Our findings show that the level of sexual dimorphism in the bony labyrinth seems to vary across population groups. As a consequence, the function previously developed by Osipov et al. (2013) was less accurate for our population samples. For this purpose, we developed new functions for sex determination based on three distinct population samples, whose classification accuracy rates ranged from 70 to 80%. The newly developed functions require fewer variables than the Osipov et al. (2013) function, increasing their applicability on incomplete bony labyrinths. The single most dimorphic variables were the canal and cochlear radii. Both sexual dimorphism and bilateral asymmetry of the bony labyrinth were found to be population specific. Sexual dimorphism was more evident in the size of individuals, while population differences were driven mostly by shape differences. Overall, the morphology of the bony labyrinth seems to be affected by a complex interaction among different factors, including sex and population history. This pattern seems to reflect the ones previously observed for the surrounding sexually dimorphic petrous portion as well as the population-specific temporal bone.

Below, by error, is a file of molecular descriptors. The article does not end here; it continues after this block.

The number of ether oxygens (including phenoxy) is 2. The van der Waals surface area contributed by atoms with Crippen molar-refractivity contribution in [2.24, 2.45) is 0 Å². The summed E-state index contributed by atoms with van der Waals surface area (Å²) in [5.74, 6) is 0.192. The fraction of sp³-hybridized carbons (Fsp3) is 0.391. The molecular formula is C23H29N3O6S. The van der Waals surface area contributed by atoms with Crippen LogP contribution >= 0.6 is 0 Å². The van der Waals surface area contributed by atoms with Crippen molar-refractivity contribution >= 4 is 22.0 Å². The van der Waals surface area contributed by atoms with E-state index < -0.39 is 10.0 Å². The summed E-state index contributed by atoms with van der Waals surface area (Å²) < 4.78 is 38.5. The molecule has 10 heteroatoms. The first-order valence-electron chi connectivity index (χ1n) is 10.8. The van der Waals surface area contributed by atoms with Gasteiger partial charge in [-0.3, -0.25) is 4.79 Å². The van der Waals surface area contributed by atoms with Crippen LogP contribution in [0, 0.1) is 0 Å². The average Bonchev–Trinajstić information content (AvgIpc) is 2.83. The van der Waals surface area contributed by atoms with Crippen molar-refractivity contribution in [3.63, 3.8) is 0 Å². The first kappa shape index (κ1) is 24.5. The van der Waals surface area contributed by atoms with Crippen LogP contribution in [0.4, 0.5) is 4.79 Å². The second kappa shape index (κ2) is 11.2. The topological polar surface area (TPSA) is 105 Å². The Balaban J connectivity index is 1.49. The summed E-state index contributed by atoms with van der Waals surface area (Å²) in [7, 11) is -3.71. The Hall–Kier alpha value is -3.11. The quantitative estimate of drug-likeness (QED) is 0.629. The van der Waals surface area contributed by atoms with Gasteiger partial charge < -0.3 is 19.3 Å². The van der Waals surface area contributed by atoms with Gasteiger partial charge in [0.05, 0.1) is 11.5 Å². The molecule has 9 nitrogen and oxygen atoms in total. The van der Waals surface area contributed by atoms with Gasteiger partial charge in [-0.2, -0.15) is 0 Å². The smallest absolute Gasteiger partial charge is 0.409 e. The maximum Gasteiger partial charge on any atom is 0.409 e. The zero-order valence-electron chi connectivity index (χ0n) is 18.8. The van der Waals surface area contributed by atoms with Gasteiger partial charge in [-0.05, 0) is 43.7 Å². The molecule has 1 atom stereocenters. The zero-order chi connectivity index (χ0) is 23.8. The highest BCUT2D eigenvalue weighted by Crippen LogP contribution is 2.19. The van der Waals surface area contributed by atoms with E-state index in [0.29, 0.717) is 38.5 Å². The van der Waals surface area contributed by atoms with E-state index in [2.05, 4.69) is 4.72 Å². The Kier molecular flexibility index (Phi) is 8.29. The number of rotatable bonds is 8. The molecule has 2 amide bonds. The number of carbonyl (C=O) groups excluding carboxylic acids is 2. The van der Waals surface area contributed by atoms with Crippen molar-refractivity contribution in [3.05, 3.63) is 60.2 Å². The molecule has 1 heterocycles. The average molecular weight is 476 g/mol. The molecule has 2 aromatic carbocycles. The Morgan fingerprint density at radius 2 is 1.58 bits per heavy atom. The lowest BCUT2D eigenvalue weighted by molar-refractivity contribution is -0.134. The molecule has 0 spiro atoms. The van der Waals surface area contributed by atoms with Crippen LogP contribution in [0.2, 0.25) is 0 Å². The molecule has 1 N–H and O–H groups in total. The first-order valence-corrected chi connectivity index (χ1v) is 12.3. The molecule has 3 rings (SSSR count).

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Acknowledgments

We thank K. Carlson and T. Jashashvili for their work scanning the Zulu sample and B. Billings for access to the Dart collection. We also thank T.J. Martin and the Illinois State Museum for access to the Norris Farms Oneota, G. Milner for access and collection information, T. Ryan and T. Stecko for their scanning work, and C. Hill for access to temporal scans for several individuals. We also thank M. Francken, W. Binczik, C. Bauer, and L. Kellner for their help with the German sample and to Hugo Reyes-Centeno for statistical and technical advice. Alexandra Uhl was supported by a research grant from the L.S.B. Leakey Foundation.

Funding

Open Access funding provided by Projekt DEAL. This research was made possible through a Deutsche Forschungsgemeinschaft (DFG) major instrumentation grant (DFG INST 37/706-1 FUGG) and the L.S.B. Leakey Research Grant.

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Uhl, A., Karakostis, F.A., Wahl, J. et al. A cross-population study of sexual dimorphism in the bony labyrinth. Archaeol Anthropol Sci 12, 132 (2020). https://doi.org/10.1007/s12520-020-01046-w

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Keywords

  • Sexual dimorphism
  • Inner ear
  • Bony labyrinth